Sadly here in the UK that is often the case. Lightweight "flexible" solar PV might help?

Quote
I am not so convinced of removing land of agricultural use to produce energy.

Neither am I. I have even campaigned against the construction of solar "farms" on land suitable for growing food for humans:

http://econnexus.org.uk/the-fulford-solar-kettle-gets-lost-in-translation/
Reality is merely an illusion, albeit a very persistent one - Albert Einstein

Jim Hunt

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Re: Renewable Energy Transition and Consumption
« Reply #105 on: September 12, 2020, 11:41:07 AM »
The best estimate I get from solar power, for example, is a return of less than 6, according to Prieto and others from 2017, and that's using real-world conditions rather than nameplate power.

An EROEI intro from a certain Euan Mearns:

http://euanmearns.com/eroei-for-beginners/

Quote
If we lived in a society with a single global currency (the EJ) and without taxes or subsidies, then money may represent a fair proxy for ERoEI although distortions would remain from the different efficiencies with which that money (EJ) was spent. However, in the real world, different currencies, interest rates, debts, taxes and subsidies exist that allow the thermodynamic rules of the energy world to be bent, albeit temporarily. We are at risk of exchanging gold for dirt.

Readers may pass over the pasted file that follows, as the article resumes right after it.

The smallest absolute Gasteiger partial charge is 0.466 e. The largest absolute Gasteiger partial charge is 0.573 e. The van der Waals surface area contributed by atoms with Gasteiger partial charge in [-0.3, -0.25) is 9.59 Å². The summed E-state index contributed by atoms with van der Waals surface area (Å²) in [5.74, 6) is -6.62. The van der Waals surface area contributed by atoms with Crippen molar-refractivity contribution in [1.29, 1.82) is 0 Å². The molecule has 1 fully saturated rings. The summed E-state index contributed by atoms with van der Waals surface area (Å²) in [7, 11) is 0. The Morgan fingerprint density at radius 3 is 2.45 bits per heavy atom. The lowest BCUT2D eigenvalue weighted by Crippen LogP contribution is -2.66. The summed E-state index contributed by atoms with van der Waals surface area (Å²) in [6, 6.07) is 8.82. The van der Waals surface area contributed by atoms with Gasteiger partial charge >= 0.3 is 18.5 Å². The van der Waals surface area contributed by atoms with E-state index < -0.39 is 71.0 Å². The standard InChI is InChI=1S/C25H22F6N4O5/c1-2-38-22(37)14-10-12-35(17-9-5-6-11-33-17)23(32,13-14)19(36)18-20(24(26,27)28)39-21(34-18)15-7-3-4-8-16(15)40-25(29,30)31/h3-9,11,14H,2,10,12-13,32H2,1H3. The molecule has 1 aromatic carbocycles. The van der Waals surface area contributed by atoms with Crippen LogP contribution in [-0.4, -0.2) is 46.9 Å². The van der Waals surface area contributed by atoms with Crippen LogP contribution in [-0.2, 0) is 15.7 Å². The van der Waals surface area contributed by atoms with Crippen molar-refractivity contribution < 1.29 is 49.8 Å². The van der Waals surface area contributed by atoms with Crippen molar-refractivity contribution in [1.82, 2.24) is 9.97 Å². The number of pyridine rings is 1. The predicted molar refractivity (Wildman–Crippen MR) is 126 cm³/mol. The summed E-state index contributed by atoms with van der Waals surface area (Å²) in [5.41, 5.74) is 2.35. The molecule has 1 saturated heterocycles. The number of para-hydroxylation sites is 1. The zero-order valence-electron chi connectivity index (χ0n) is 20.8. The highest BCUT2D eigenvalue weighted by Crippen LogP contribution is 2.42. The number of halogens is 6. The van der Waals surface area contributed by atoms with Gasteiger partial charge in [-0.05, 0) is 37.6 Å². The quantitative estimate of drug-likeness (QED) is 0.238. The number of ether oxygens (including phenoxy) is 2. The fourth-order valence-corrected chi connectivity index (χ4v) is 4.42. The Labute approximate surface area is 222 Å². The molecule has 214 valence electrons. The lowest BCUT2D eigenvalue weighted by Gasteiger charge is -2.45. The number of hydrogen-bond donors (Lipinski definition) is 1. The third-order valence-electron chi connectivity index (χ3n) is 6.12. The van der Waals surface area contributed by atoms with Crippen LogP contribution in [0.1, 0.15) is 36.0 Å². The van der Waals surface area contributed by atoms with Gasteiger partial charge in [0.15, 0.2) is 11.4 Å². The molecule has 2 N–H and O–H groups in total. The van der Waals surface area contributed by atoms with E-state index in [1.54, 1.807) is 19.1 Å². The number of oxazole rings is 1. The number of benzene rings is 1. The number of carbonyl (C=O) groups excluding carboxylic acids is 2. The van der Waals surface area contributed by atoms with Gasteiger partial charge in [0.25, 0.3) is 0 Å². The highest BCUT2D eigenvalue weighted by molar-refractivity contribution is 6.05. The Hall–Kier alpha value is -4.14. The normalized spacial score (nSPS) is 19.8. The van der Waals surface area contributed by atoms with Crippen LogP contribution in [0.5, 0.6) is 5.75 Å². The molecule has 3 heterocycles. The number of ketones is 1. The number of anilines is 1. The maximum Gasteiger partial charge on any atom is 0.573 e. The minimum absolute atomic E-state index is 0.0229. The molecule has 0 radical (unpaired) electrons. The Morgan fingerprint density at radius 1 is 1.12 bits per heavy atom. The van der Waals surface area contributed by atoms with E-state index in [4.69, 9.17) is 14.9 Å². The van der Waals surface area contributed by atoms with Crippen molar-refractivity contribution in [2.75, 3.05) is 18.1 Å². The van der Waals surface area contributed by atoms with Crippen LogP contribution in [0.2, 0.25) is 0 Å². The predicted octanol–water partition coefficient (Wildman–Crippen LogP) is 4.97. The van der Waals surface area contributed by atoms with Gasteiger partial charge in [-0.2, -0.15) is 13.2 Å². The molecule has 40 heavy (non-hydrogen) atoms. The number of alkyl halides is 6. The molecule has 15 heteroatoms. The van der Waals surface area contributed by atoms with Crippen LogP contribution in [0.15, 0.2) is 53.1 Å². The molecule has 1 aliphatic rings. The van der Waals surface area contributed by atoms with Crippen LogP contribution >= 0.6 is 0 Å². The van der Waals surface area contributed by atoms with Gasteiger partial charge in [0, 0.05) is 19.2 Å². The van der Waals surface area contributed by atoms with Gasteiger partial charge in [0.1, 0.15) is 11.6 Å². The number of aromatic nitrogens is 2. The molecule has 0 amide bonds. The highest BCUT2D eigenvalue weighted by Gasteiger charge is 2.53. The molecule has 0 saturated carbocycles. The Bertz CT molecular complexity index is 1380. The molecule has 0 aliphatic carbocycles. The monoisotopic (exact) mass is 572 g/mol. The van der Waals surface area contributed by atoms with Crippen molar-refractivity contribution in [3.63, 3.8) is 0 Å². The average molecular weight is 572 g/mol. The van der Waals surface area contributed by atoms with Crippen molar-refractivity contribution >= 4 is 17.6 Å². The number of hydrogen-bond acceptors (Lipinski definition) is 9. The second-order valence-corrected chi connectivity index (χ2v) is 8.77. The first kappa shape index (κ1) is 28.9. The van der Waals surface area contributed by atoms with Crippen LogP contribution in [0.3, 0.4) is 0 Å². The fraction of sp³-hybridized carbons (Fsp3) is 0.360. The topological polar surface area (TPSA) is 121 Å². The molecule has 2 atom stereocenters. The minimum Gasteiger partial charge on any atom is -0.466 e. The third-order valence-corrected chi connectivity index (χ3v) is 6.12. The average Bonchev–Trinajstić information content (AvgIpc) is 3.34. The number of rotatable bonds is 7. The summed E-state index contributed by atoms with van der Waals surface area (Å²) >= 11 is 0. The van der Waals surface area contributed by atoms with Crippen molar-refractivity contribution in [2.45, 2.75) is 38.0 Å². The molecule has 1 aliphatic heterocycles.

Reality is merely an illusion, albeit a very persistent one - Albert Einstein

ralfy

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Re: Renewable Energy Transition and Consumption
« Reply #106 on: September 13, 2020, 05:36:46 AM »
That and/or just focus on some points.

You need fossil fuels to manufacture components needed for renewable energy, from mining to manufacturing to shipping.

There is no need for this in the long term.

Also theoretically gains from the US in renewable energy/reduction in consumption could free up a lot of space for the rest of the world population.

There is obviously reason for that in the long term if the transition time is lengthy:

https://www.businessinsider.com/131-years-to-replace-oil-2010-11

There will definitely be gains for the rest of the world since the U.S. has only around 4 pct of the world's population but uses around 20 pct of world oil production to power almost a quarter of the world's passenger vehicles and generally uses a lot of resources worldwide. The catch is that most want middle class conveniences as well.

ralfy

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Re: Renewable Energy Transition and Consumption
« Reply #107 on: September 13, 2020, 05:44:00 AM »